Oirat Law: The Era Of Development

Abstract

The article describes Oirat law through the prism of its interaction with traditional foundations of Mongolian society during the era of the Genghis Khan empire and after the Oirat tribes became part of the Russian Empire. The legislation that regulated the relations in modern Kalmykia was described. The article discusses aspects of the Oirat legal system analyzing three legal monuments of Oirat law of the XVII–XVIII centuries – Iki-Tsaajin Bichik (1640), Decrees of Galdan Khuntaji and Toktaly Donduk-Dashi. The sources of law were resulted from a combination of objective social factors. They were aimed at solving the most important political problems and regulating existing social relations. Political power and its inherent organization and management structure existed in the conditions of the cattle-breeding economy.  If the Iki Zajin bichik reflects the influence of Mongolian law, the transition to feudalism, and old tribal relations, the Decrees of Galdan Khuntaiji and Toktaly Donduk-Dasha reflect changes in the social structure of the Kalmyk soceity, new internal and external conditions, the influence of Russian legislation. The codification of customs of the nomadic peoples aimed at mitigating and preserving customary law made it possible to identify the content of customary law and legal identity of indigenous ethnic groups. These collections of law are a kind of historical monuments of law, evidence of legislative and law enforcement activities of the Oirat during the feudal period.

Keywords: OiratOirat lawsources of law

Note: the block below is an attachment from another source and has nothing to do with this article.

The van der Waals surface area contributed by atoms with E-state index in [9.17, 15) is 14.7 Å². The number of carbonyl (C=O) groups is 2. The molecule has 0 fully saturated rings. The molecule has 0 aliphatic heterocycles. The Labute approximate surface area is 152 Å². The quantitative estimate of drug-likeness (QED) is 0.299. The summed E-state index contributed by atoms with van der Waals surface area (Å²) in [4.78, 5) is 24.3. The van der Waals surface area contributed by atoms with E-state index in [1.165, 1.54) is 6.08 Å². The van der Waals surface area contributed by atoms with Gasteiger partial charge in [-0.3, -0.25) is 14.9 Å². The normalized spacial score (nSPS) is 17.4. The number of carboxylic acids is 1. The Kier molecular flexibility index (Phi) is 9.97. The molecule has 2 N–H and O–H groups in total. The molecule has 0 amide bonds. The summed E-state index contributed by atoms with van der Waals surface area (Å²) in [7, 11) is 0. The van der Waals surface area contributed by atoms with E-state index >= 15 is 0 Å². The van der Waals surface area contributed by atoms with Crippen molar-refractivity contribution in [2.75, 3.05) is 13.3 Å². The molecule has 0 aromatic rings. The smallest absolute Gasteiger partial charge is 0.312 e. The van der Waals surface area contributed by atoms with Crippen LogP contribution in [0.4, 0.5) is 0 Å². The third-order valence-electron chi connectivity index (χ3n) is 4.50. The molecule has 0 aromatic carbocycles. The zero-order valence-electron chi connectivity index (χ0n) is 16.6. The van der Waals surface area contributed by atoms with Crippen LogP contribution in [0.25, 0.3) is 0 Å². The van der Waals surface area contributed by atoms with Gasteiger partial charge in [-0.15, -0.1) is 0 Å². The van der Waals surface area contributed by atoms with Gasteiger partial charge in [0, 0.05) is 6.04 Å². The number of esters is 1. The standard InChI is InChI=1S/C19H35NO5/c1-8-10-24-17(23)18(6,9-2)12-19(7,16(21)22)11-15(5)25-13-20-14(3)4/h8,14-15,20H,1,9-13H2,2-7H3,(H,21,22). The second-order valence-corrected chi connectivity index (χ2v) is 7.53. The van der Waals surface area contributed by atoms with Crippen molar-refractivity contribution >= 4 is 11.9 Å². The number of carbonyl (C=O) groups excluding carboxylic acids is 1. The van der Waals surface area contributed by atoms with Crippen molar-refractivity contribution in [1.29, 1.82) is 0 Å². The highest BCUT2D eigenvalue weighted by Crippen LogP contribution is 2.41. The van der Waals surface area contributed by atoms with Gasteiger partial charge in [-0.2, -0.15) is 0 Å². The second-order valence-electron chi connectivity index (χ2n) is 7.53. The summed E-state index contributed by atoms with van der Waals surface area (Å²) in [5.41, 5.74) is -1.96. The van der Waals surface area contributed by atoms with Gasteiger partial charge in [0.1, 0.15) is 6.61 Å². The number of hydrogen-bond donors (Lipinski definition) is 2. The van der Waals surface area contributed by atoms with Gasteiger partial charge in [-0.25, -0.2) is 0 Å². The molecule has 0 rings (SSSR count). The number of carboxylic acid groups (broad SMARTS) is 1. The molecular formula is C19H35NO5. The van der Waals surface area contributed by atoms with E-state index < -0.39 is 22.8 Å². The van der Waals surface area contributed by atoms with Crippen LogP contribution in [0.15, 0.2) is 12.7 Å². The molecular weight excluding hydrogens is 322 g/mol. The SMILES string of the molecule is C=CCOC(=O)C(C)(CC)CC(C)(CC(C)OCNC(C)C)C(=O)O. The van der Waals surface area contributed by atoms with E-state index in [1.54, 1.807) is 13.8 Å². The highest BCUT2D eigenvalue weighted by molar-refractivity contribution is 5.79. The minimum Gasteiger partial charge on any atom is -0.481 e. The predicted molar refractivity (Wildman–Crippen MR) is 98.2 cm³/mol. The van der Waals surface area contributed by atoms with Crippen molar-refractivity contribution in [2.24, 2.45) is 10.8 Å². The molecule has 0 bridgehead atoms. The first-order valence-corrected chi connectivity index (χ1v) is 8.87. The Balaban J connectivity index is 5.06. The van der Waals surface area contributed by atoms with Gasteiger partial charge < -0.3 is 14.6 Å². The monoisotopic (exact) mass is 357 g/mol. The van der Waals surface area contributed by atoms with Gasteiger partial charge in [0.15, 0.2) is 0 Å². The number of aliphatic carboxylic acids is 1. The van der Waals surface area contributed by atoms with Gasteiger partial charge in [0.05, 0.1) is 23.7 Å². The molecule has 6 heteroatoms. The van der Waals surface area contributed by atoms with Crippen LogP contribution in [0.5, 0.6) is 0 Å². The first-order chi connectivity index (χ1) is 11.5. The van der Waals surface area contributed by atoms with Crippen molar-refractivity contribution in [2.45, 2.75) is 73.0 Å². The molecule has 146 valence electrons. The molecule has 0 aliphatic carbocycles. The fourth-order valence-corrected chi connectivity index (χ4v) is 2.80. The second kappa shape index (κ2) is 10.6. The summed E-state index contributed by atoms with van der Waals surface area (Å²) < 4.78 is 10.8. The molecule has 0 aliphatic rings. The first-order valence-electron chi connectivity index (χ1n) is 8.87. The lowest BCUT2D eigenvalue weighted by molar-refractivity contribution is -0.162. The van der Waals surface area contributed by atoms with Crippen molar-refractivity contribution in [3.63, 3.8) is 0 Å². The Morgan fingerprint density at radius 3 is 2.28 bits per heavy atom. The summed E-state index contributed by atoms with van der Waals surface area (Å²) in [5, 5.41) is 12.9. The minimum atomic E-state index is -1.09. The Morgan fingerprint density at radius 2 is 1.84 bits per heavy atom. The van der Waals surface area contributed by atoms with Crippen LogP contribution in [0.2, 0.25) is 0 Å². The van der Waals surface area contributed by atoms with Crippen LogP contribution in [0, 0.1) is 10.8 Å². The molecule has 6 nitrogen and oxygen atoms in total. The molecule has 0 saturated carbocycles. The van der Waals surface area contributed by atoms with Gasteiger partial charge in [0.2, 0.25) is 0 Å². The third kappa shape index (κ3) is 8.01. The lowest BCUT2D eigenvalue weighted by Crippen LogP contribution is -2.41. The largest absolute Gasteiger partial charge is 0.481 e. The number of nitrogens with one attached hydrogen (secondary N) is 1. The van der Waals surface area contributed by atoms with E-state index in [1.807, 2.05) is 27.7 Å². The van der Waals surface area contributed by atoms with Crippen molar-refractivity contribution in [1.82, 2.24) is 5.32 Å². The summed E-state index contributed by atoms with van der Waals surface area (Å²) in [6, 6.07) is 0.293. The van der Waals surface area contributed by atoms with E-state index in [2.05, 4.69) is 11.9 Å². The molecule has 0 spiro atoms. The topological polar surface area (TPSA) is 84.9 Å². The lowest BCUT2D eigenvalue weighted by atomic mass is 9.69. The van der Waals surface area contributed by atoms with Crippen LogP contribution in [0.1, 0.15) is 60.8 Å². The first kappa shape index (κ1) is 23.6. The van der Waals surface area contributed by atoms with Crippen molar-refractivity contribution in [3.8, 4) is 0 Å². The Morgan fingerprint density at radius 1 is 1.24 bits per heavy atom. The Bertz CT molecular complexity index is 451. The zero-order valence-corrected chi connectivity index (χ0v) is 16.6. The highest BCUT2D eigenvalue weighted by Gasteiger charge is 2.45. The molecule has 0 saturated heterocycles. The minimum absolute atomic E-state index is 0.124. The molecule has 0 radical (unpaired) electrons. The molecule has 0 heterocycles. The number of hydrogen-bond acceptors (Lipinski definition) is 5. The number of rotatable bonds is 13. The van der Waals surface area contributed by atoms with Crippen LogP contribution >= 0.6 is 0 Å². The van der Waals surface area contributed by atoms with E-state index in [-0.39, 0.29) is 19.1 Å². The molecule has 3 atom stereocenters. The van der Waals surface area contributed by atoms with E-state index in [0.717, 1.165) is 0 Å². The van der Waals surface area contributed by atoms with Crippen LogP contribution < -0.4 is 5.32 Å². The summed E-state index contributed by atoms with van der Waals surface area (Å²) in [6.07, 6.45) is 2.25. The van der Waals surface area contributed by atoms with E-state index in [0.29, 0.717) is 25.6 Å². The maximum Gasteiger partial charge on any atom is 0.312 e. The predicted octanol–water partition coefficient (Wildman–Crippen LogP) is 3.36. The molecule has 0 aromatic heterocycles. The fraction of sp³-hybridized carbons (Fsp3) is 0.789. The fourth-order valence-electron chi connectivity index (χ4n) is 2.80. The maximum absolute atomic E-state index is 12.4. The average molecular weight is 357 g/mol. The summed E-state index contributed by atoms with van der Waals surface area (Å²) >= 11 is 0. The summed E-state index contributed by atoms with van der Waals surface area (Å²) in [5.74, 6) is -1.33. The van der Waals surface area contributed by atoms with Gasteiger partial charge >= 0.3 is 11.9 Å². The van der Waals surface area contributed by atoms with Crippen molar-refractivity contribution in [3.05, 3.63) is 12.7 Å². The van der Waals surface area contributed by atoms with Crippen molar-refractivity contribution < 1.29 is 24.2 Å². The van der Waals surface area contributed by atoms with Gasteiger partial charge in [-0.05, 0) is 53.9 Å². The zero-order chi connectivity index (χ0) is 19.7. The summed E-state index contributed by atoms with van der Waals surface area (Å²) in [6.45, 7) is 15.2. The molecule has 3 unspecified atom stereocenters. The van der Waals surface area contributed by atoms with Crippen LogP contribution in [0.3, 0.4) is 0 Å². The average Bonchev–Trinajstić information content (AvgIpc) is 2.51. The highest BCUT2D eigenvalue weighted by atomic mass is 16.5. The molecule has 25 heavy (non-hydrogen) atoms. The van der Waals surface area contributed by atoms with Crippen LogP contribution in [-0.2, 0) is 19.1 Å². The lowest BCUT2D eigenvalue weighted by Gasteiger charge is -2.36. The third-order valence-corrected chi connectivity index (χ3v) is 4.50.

Introduction

The Oirat belonged to the western group of Mongols. They have been mentioned since the 13th century. The Oirat became part of the empire of Genghis Khan. Their history was associated with its development and conquests. After the collapse of the Mongol Empire in the XIV–XVII centuries, the Oirat created the Derben-Oirat alliance, and at the end of the XVI – beginning of the XVII centuries the Oirat tribes living in Dzungaria and neighboring regions became divided: one part migrated to the area of Lake Kukunor and established the Khoshut Khanate, the other part made up the main population of the Dzungar Khanate, and the third one moved to European territories in the Kalmyk Khanate (Ochir, Enkhtur, & Erdenebold, 2005). Oirat law developed as a synthesis of Mongolian, Chinese, and Russian legislations. The development n of law was analyzed, and the combination of various aspects (social, economic, cultural, etc.) makes it possible to recreate an objective picture of historical development. Political power and its inherent organization and management structure developed in the conditions of the livestock farming.